For those fearful that the state's controversial Voter ID bill is a mere Republican power-grab, there's good news and bad news this week.
You may be familiar with the outrage surrounding the first contract let out by Gov. Tom Corbett's Administration: As Philadelphia City Paper Daniel Denvir reported earlier this month, a quarter-million-dollar voter-notification contract was won by the Bravo Group, a firm with strong ties to the GOP and to Republican Presidential candidate Mitt Romney. That prompted lots of whining from the usual suspects, and this morning, Talking Points Memo disclosed that Bravo Group was apparently doubling down, having subcontracted minority-outreach work to a firm that has done consulting with the GOP committee.
But maybe the fix isn't in. A new, larger voter ID contract has been let to a Pittsburgh firm ... one which doesn't have strong GOP ties.
Red House Communications has won a $1.8 million job to create broadcast and print ads, as well as other outreach materials in the voter ID campaign. And if anything, Red House's politics appear to be tinted blue.
Gloria Blint, the firm's president and CEO, has a modest track record of supporting Democrats. A check of FEC records shows that she gave $250 to Barack Obama's 2008 campaign. That same election year, she also contribute $1,500 to former Erie Democratic Congresswoman Kathy Dahlkemper, who went on to win that race, and another $1,500 to Stephen O'Donnell, who lost his challenge to Republican incumbent Tim Murphy. Blint previously contributed $2,000 to Georgia Berner, a New Castle businesswoman who mounted a progressive challenge to Jason Altmire.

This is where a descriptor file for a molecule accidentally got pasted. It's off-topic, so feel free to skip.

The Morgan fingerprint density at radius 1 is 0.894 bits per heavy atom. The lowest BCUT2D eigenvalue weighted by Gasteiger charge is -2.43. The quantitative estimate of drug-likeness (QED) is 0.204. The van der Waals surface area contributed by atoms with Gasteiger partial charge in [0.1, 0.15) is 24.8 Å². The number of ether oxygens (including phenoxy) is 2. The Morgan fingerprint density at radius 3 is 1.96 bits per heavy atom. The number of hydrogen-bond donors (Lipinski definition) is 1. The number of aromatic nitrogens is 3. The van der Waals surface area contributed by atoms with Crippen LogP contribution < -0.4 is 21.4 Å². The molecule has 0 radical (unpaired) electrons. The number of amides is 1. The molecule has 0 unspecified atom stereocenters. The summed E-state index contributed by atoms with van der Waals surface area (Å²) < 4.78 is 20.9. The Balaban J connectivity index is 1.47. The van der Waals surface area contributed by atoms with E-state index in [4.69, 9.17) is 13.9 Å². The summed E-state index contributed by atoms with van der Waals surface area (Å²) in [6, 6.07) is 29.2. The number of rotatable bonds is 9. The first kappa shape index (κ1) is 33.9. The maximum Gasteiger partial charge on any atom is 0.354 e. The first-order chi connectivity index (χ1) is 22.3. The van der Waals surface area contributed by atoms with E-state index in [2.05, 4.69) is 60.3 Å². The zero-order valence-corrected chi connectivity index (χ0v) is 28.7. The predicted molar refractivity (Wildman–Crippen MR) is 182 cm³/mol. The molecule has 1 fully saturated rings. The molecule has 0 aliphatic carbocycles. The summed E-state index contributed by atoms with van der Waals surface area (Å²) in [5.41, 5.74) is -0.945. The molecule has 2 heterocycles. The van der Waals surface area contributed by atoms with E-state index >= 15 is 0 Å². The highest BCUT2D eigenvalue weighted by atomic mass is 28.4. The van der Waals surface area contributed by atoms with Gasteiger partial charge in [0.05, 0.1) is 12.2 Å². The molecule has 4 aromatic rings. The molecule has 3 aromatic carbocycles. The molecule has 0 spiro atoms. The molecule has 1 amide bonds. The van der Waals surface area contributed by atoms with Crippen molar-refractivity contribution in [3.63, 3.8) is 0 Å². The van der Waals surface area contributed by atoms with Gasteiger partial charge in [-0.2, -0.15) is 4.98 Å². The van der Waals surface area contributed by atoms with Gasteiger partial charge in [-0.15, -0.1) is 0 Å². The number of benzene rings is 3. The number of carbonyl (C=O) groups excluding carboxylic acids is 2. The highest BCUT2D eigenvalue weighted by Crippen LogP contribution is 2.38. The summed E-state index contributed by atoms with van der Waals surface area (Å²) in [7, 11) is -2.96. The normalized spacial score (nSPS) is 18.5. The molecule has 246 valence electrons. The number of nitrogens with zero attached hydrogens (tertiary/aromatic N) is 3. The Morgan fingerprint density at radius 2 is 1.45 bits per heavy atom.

On the state level, Blint made a 2009 contribution of $1,000 to then-Allegheny County Executive Dan Onorato -- who was of course gearing up to take on Corbett himself in the following year's gubernatorial race.
My initial search hasn't turned up any other political activity by Red House execs, unless you count its PR director having worked a two-decade-old stint for a Republican Congressman.
Meanwhile, the Department of the Commonwealth has been doing some outreach of its own, sending out letters to voters who may lack ID. We had one of those letters forwarded to us, which you can see for yourself here (identifying information has been redacted).
It's all fairly straightforward, spelling out what forms of ID will be acceptable at the polls, and what documents you may be required to provide in order to get a photo ID should you need one. But one assertion jumps out:
"[T]he Department of State is working with PennDOT to develop an alternative form of photo identification for voting purposes only that would be available to those who are unable for some reason to obtain a PennDOT photo ID."
That's a reference to a little-noted alternative the state is busily working on, due out sometime in the next few weeks. The goal is to provide though so far state officials could "not elaborate on specifics of the new cards, or describe what the lesser requirements might be for obtaining one."
Sounds great. Except ... wouldn't it have been nice if state officials had figured all this out BEFORE they began dropping letters into the mail? Wouldn't it have been nice if the letter had been able to spell out all the options a voter had? So people could take advantage of them?
Some critics -- including the famously evenhanded G. Terry Madonna -- have argued that any Voter ID law should be at the very least delayed ... precisely to deal with such logistical problems. On the other hand, maybe Republicans have a new argument against suspicions that Voter ID is a sophisticated back-door power grab: "We're just not that organized!"